SIBLEY—Osceola County will continue sharing engineers, this time with O’Brien County, after signing a new temporary agreement to receive engineering services from O’Brien County engineer Scott Rinehart.
The Osceola County Board of Supervisors approved the agreement at its meeting Nov. 24. Rinehart will take over providing services after Dickinson County engineer Dan Eckert’s temporary agreement expires on Dec. 6.
“It’s essentially the same terms as the last one,” said board chairman Ed Jones.
Osceola County has been getting engineering services from Eckert since July after former engineer Aaron Holmbeck resigned in June.
Under the agreement, Eckert worked one day per week in Osceola County and was available by phone and e-mail to complete tasks the county needed a licensed engineer to supervise or sign off on, such as construction projects.
Rinehart will provide the same services and will similarly divide his time between the two counties, although his time in each will not be an even split.
“He’s just going to come up one day a week, not two and a half,” said Osceola County maintenance superintendent Mike O’Connor. “There will be 20 hours by phone and then a day here, that’s the way I understood it. We’ll have to make it work.”
Osceola County will be billed for a minimum of 20 hours per week, even if Rinehart ends up working fewer hours than that in a given week. Under the terms of the agreement, any liability issues for projects or problems in Osceola County would stay there and not have an impact on O’Brien County.
The agreement was approved by the O’Brien County Board of Supervisors at its Nov. 17 meeting.
There is no end date specified in the agreement with O’Brien County. Rinehart will provide engineering services to both counties while Osceola County continues to search for a full-time engineer.
With a short-term engineering solution on the books, the board heard another comment on the recent Tyler Avenue repaving project in Ocheyedan, which started last fall and was finished this spring.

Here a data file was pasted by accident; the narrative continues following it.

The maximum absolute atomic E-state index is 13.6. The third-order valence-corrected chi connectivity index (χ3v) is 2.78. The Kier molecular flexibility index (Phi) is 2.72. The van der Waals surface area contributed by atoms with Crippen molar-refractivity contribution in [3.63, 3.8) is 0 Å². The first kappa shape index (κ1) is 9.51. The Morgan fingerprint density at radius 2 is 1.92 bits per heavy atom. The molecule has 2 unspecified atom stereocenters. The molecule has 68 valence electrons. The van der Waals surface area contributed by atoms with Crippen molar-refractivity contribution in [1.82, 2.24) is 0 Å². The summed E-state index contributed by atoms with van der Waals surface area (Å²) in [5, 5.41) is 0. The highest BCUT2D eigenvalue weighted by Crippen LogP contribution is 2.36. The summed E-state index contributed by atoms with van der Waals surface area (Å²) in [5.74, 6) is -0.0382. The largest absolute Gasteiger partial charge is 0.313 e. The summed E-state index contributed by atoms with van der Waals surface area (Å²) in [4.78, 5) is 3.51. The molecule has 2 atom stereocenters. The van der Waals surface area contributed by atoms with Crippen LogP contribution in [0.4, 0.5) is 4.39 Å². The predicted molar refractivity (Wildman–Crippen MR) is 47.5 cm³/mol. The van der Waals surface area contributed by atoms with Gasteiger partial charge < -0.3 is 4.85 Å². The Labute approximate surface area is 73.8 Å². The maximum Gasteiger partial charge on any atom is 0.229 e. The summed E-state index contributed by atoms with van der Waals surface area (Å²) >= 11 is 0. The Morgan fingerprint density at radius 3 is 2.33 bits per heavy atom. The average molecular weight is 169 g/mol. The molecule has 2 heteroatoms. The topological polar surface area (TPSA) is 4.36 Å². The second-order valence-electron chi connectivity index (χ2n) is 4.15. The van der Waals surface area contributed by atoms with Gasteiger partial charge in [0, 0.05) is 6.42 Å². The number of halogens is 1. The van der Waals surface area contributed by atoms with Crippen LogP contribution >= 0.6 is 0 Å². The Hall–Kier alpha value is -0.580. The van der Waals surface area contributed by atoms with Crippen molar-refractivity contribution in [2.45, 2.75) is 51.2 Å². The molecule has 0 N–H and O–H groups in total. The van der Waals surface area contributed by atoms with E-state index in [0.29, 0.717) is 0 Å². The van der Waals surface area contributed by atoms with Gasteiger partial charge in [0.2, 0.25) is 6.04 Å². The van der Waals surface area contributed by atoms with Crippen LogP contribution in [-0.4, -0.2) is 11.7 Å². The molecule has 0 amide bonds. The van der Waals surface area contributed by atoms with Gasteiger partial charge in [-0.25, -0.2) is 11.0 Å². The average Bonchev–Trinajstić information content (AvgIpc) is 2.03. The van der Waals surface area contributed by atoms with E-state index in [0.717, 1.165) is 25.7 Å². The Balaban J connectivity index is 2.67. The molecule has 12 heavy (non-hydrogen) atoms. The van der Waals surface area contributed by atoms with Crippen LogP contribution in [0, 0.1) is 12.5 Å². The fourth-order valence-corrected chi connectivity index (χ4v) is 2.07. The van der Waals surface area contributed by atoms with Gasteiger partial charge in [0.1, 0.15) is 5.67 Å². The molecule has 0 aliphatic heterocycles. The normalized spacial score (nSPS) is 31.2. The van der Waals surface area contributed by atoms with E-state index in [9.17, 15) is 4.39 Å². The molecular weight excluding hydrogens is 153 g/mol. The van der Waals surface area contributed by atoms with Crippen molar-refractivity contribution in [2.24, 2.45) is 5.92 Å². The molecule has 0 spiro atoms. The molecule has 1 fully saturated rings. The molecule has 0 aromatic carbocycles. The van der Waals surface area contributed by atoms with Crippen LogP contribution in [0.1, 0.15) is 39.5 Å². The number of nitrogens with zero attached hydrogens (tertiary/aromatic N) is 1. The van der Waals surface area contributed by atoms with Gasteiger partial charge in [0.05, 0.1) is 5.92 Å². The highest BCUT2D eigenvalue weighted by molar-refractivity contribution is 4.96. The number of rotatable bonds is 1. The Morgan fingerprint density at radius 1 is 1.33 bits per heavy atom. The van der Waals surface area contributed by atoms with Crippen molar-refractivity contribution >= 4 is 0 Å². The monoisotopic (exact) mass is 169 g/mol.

Board member Jerry Helmers said he had been getting comments about a four-way stop installed at the intersection of Tyler Avenue and Second Street on the east side of Ocheyedan.
The stop was put in place after two miles of Tyler Avenue between Highway 9 and 170th Street were paved. Helmers said some drivers have asked to have it removed due to the amount of truck traffic taking Tyler Avenue to the Corporate Farmers Elevator feed mill.
O’Connor pointed out the four-way stop was installed because the intersection is right at the end of the city limits and helps to slow traffic coming into Ocheyedan.
“At first I didn’t want a stop sign, but now I think leave it,” O’Connor said. “The stop sign is not to slow traffic down. It’s just for safety right on the edge of town.”
The board agreed to leave the four-way stop as is for the time being. Board member Jayson Vande Hoef noted the signs, which have been up for more than a year, will help commuters get used to the new flow of traffic through Ocheyedan since Tyler Avenue is paved and receiving more traffic.
“From a safety standpoint I’d like to see it stay,” Vande Hoef said. “East and west was always through and that’s the one that’s more likely to get missed.”
Helmers said the board has received some comments about improvements, such as adding a streetlight over one intersection or removing the four-way stop, and the overall response has been positive.
“That is a nice road now,” he said.